Flyers 5, Coyotes 4: Comeback City, baby

Some observations for your morning…

Well that certainly was… an adventure, you might say. It was quite the emotional roller coaster, to say the least, but at the end of the day we’re left with this: the Flyers brought it home and came back just a little bit stronger, and they got us a win at home. We haven’t seen many of those so far this season, friends, so this one was pretty nice, despite the route it took us to get there. There were some things to like, and some other areas where things got a little dicey. Let’s dig right in.

All stats via Natural Stat Trick and NHL.com

1.Now THAT is starting with some jump

We’ve spent a lot of this season so far bemoaning the starts that the Flyers have gotten off to, and with good reason—far too often they came out flat and struggled to get going, and more often than not dropped at least the first goal of the game and had to work doubly hard to try to dig themselves out of a hole. It was tiresome, and it was costly, and we and they knew that they needed to be better. They shored it up on the road trip, and they carried that momentum home.

The Flyers came out with some jump right out of the gate, with noticeably more speed than we’re used to seeing from them in the early parts of games, and they used that to get right to work. They took what had been working for them on the road trip and ran with it—creating some initial chances on the rush, but when they got the puck into the zone, they got it in deep, and they focused on generating chances in close. And it shouldn’t, then, come as much of a surprise that they were rewarded with two goals—care of Travis Konecny and Scott Laughton—before we hit the six minute mark as a direct result of those efforts. And it was exactly what we had been asking them for—a strong start to help them build their momentum and start to take over the game, to at least build themselves a cushion, should they need it (narrator: they did). The only bad part was that it couldn’t quite hold (but more on that later).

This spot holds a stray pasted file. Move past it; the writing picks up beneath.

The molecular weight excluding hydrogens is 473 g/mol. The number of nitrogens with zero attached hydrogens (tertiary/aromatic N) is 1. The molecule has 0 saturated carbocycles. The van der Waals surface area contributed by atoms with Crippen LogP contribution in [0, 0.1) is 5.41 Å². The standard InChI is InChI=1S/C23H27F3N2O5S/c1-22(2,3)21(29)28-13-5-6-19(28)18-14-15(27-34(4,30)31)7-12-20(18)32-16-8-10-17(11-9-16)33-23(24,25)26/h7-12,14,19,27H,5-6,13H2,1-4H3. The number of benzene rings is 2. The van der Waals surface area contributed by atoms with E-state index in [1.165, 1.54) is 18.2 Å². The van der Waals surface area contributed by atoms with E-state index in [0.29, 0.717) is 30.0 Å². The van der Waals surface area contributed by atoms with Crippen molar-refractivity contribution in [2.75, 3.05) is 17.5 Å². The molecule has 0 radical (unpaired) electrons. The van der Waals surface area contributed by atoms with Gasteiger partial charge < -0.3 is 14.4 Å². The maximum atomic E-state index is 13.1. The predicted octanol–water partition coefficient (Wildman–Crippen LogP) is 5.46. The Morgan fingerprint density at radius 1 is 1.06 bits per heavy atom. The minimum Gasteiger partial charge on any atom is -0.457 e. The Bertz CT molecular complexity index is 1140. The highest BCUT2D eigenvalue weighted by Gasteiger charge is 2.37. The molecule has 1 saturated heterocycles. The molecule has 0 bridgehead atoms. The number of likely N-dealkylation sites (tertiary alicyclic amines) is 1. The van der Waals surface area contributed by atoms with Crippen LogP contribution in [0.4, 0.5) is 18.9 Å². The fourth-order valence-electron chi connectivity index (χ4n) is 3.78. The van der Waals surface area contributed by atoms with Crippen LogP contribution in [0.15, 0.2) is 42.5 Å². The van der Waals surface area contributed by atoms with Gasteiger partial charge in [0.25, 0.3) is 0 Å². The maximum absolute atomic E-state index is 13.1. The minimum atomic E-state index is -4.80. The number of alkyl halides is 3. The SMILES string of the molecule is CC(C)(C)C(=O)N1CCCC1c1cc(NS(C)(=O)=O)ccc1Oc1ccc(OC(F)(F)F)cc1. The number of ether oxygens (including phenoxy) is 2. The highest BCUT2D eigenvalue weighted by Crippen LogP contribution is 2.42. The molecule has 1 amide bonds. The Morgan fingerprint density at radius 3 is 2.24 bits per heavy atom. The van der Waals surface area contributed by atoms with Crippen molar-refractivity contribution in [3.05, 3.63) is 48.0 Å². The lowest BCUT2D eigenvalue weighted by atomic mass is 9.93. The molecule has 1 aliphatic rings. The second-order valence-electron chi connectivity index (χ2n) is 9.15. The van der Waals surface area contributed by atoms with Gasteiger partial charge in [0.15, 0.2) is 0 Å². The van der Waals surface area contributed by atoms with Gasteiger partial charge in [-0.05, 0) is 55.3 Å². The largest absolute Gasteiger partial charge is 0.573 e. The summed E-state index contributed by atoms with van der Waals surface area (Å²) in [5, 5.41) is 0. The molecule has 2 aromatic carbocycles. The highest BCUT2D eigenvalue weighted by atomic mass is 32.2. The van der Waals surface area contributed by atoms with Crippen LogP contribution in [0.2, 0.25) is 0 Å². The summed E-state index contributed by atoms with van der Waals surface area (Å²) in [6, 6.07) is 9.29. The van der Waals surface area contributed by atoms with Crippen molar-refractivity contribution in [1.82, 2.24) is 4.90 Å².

2.The power play

We got an early first look at the power play in this one, when they had a chance to extend their lead after 2:32 when Richard Panik was called for hooking, and we were hopeful that they could even out a little, start to get some results. And, well, that didn’t really happen. Not on that chance, not on any of the four chances they had on the night.

The least bad we saw from then was just an inability to close—they put up a couple of chances, particularly on that first go, but they just couldn’t quite get the finish. And then it got a little worse as they struggled to get set up and generate much of anything.

And then, of course, the absolute, abject tire fire broke out when they allowed two shorthanded goals in a span of 24 seconds. And, really, they shouldn’t have happened. The first was just bad luck—Derek Stepan had a clean breakout because the linesman interfered with Shayne Gostisbehere and didn’t let him through the neutral zone to make chase. The second was Michael Grabner doing what he does, and the Flyers doing what they do, in putting up an awful, sloppy shift in the immediate aftermath of that goal. Hakstol said after the game that he should have used his timeout after the Stepan goal to settle things down, and he’s right.

All things considered, this wasn’t a great game if we wanted to evaluate the performance of the power play, with all the messiness sort of skewing things. But we do remain with this: they went up against the best penalty kill in the league, and they couldn’t beat it.

3.Getting rattled